Vital Land Management
In 2012, the Weston Conservation Commission opened 5 town properties to allow bow-hunting of deer. Deer management was deemed to be advisable after a 9-month public outreach and education process investigating the scope of the problem and exploring deer management alternatives. Weston has triple the optimum deer density, and the burgeoning population is damaging the forest understory, causing public safety issues (deer-car collisions), and exacerbating the Lyme disease epidemic.
If deer are allowed to proliferate unchecked, Weston’s forests will lose hardwood saplings, spring wildflowers, and low growing shrubs. This impoverished ecosystem, in turn, will adversely affect numerous other wildlife species, including ground- and shrub-nesting song birds, amphibians, and insects. In addition, invasive species, which deer avoid, will proliferate and replace the browsed hardwoods.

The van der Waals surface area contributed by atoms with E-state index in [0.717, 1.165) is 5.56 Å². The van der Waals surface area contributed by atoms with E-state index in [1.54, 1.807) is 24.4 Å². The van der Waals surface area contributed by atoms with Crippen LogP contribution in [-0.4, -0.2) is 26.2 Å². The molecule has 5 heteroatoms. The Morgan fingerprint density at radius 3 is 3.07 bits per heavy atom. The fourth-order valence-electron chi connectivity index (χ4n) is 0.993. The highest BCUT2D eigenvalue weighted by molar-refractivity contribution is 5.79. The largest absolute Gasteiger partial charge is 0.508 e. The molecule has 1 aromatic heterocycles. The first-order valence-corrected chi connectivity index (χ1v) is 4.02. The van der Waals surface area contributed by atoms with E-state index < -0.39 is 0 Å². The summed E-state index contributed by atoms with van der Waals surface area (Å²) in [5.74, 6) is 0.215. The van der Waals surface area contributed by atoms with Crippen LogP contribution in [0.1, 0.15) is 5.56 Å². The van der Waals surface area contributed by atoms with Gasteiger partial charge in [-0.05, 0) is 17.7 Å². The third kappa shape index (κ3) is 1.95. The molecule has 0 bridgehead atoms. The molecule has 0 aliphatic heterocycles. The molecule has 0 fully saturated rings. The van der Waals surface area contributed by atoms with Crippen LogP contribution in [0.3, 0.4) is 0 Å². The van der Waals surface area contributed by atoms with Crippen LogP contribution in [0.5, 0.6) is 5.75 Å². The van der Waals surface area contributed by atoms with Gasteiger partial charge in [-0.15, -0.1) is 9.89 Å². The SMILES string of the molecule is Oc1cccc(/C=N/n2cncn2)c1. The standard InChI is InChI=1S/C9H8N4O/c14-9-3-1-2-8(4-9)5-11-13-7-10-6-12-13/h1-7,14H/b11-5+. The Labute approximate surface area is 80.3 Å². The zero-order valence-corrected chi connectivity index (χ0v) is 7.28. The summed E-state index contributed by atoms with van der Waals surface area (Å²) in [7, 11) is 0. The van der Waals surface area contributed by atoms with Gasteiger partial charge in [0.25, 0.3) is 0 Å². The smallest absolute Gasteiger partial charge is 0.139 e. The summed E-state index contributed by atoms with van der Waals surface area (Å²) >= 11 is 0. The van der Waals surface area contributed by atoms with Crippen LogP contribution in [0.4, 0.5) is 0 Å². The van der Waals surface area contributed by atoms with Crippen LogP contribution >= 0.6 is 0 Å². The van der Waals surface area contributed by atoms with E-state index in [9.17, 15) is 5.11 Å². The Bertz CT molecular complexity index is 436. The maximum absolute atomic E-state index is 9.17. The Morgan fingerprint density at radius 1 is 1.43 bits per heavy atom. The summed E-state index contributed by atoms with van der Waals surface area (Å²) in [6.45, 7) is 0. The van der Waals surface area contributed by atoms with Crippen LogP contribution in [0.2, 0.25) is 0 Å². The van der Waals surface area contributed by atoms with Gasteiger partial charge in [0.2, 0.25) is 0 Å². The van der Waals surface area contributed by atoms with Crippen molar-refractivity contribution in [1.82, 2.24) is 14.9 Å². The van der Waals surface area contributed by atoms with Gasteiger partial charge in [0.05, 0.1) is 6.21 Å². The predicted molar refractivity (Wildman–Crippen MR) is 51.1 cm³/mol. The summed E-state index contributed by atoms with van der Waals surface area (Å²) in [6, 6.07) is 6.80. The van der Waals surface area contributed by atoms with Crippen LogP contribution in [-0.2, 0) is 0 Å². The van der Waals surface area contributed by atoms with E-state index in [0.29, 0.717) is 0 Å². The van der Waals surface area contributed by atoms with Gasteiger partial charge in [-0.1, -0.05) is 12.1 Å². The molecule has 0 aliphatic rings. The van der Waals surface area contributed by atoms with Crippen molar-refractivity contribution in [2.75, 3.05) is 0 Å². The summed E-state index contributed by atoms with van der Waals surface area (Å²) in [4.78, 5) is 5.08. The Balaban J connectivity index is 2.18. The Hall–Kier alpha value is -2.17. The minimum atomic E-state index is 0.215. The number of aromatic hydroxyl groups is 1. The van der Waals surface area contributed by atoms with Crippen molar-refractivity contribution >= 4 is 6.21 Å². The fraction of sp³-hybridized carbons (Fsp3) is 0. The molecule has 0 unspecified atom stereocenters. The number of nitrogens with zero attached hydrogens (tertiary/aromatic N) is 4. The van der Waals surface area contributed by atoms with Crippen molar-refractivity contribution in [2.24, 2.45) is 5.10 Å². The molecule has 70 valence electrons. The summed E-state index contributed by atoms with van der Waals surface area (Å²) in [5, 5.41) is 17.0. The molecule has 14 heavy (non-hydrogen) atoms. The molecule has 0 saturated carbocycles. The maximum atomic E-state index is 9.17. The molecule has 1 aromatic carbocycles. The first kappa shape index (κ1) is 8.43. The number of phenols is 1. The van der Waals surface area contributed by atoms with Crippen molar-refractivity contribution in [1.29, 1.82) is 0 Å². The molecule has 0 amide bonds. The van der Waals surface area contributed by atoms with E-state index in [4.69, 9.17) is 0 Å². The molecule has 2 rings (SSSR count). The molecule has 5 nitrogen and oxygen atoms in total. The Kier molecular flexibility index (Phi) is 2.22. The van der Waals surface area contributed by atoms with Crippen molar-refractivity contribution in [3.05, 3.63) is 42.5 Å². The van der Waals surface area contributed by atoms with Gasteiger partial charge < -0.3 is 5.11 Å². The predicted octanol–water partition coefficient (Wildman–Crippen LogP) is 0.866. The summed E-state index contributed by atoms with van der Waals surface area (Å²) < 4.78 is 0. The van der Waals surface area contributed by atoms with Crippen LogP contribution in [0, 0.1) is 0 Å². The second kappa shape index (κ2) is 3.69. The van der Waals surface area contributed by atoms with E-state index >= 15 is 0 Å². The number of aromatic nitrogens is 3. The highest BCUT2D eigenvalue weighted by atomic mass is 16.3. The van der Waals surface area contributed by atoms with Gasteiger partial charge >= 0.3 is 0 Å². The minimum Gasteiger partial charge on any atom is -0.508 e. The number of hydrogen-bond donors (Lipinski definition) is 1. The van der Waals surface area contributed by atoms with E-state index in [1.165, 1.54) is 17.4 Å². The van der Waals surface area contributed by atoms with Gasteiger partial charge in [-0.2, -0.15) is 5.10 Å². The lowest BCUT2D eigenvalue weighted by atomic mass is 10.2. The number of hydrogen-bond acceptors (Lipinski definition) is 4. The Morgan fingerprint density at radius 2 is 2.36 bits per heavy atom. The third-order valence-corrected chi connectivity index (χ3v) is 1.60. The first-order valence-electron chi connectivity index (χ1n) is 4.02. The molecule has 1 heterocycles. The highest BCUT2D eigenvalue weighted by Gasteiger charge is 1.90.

The diverse woodlands that residents now enjoy while walking Weston’s many forested trails will become a very different place, lacking ground cover, tree seedlings, and shrubs. Our woodlands will offer fewer bird songs, more traffic noise, and more unobstructed views into backyards.
Importance of Bow Hunting
The Commission’s research has shown that bow-hunting is the only practicable method to manage deer in Weston. The annual hunt results in approximately 20 deer harvested on conservation land by skilled hunters who passed rigorous proficiency tests and background checks. All deer are harvested as humanely as possible. The deer harvested on public land, combined with approximately 20 deer that are harvested on private land, will have a meaningful impact on the deer population.